The Age Discrimination in Employment Act (ADEA) of 1967 protects people who are 40 years or older from age discrimination in employment, including mandatory retirement ages. However, the courts have generally concluded that, for certain occupations, particularly those in which public safety is involved, age is an employment qualification that employers are allowed to consider while making decisions about hiring and retention of employees. Some of these professions include commercial airline pilots (mandatory retirement at age 65), FBI agents (age 57), and air-traffic controllers (generally age 56). Further, some countries have implemented policies about age-based restrictions on physicians’ practices, some of which have been further modified in response to workforce needs. In the United Kingdom,for example, health professionals are allowed to switch to part-time work while preserving their pension entitlements, while in other countries, mandatory retirement ages for physicians were abolished in response to physician workforce shortages (e.g., Germany lifted its retirement age of 68 for general practitioners/primary care physicians in 2009).

While the likelihood of an implemented mandatory retirement age for physicians in the US remains uncertain for myriad reasons, questions about aging physicians’ competence still persist. Of course, the American Board of Medical Specialties and its member boards could incorporate some additional measures into the re-certification requirements for physicians beyond a certain age, and/or credentialing could ostensibly

include some age-based testing components for practitioners beyond a certain age, justified by the need to ensure patient safety.


At present, only an estimated 5 percent of US medical centers have developed age-related screening policies: the University of Virginia and the Stanford Health system are well-known examples. In 2011, the University of Virginia Health System implemented mandatory physical and cognitive exams every two years for physicians beginning at age 70, while in 2012, Stanford instituted a late-career practitioner policy, including a peer evaluation of clinical performance, a cognitive examination and a comprehensive history and physical examination every two years for physicians aged 75 and older. Nevertheless, in 2015, the Stanford policy was rejected on grounds that it constituted age discrimination, which reflects the likely uphill battle implementation of such policies would incur. Among the difficulties with mandating these assessments is the lack of practical screening tools that are specific, measurable, cost-effective, easily utilized, and accurately predictive.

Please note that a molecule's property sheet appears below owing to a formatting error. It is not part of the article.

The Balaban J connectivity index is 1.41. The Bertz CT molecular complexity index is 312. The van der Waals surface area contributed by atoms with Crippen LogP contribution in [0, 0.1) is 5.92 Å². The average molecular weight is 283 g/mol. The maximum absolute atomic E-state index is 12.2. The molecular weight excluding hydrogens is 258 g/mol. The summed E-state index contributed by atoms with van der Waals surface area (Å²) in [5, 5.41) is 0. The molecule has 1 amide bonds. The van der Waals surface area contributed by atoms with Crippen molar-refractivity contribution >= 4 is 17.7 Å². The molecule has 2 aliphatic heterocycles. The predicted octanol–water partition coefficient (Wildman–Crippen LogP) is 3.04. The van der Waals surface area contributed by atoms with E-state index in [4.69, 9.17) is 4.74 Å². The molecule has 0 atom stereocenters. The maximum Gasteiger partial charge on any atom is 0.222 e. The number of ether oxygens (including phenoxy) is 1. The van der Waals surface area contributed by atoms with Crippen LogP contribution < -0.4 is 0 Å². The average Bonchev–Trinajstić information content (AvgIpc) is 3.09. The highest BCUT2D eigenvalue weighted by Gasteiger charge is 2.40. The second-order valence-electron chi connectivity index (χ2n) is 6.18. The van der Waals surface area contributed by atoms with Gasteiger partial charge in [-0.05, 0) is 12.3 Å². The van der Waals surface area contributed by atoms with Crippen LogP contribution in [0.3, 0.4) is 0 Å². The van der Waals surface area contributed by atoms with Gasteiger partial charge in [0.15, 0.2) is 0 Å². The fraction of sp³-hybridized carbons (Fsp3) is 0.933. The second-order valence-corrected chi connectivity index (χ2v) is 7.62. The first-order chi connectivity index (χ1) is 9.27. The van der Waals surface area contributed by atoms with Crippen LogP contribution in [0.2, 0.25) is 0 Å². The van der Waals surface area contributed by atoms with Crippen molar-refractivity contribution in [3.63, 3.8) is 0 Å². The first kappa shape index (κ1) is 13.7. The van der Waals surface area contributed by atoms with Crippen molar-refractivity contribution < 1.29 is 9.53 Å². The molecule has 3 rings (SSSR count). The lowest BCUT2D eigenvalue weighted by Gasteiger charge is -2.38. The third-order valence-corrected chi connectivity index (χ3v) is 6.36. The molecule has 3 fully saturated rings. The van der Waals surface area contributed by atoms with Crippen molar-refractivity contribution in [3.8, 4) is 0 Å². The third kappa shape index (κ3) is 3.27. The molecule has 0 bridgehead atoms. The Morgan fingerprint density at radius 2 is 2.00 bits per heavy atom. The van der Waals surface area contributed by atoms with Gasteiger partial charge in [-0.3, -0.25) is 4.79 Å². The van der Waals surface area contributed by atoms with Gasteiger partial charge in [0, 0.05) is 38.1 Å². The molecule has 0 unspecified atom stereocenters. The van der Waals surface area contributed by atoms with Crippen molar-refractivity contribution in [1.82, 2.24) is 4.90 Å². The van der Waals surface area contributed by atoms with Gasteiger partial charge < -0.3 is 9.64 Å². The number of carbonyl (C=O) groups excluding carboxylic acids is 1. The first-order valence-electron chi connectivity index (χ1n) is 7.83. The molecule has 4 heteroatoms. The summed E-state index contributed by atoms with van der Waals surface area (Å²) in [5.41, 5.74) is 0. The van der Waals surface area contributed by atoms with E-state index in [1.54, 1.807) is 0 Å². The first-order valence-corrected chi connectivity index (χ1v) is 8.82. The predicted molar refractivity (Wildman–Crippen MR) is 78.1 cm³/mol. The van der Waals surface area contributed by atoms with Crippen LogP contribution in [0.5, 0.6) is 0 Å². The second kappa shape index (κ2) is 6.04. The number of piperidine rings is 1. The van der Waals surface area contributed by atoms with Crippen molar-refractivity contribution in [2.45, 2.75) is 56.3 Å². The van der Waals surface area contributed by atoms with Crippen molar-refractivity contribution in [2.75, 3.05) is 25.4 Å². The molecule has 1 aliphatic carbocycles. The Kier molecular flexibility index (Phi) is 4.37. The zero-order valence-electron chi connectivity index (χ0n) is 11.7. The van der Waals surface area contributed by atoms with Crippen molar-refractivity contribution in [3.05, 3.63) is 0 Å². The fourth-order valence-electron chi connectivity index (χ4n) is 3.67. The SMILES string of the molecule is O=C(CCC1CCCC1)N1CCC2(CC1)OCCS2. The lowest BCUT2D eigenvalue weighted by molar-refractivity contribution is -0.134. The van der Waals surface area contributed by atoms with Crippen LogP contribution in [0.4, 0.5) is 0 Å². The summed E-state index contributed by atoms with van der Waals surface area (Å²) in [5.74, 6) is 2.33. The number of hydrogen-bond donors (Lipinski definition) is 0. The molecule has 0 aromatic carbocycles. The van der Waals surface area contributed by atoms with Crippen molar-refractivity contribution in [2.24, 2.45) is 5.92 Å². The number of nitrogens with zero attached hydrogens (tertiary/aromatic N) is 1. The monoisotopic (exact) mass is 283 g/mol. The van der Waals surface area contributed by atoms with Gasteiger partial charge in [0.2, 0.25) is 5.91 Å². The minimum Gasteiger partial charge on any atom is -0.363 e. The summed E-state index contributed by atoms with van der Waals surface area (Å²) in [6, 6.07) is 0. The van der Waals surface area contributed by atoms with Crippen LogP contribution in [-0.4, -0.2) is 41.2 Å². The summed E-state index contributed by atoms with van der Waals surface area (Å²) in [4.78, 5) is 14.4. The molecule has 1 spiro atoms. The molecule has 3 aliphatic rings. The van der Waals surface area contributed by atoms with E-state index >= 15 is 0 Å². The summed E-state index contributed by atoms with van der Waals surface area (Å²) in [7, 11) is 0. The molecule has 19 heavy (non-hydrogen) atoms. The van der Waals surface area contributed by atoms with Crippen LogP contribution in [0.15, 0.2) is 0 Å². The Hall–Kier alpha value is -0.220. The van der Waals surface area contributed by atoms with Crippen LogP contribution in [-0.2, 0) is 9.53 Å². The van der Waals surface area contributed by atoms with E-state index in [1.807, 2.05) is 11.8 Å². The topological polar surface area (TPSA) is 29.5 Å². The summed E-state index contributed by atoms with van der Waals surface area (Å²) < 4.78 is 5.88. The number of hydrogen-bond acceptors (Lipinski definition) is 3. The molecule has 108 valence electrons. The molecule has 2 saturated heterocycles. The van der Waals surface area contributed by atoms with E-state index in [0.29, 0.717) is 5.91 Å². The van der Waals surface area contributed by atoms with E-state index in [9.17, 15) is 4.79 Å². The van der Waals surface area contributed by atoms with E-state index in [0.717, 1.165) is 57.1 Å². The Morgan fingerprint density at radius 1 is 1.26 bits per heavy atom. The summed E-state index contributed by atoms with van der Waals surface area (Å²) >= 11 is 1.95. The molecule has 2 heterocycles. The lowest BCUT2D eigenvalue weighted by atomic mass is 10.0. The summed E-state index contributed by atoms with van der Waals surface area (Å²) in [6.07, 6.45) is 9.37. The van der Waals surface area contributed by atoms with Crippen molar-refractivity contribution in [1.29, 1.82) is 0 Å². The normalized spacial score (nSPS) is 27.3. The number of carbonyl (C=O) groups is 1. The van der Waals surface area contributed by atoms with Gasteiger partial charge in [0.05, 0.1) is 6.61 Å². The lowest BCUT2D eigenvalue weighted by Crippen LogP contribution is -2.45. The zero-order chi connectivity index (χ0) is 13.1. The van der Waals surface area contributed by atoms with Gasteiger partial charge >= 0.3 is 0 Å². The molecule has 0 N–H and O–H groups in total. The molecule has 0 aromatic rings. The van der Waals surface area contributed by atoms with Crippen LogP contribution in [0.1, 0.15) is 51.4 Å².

While a viable solution to address the intersection of the growing elderly population, the rising age of practicing physicians, and the ongoing shortage of physicians remains elusive, measures are being actively evaluated by a number of lawmakers, medical associations, hospitals, and concerned citizens. Hopefully, we will know more on one piece of this jigsaw puzzle by year's end, and see whether the Resident Physician Shortage Reduction Act of 2019 is enacted.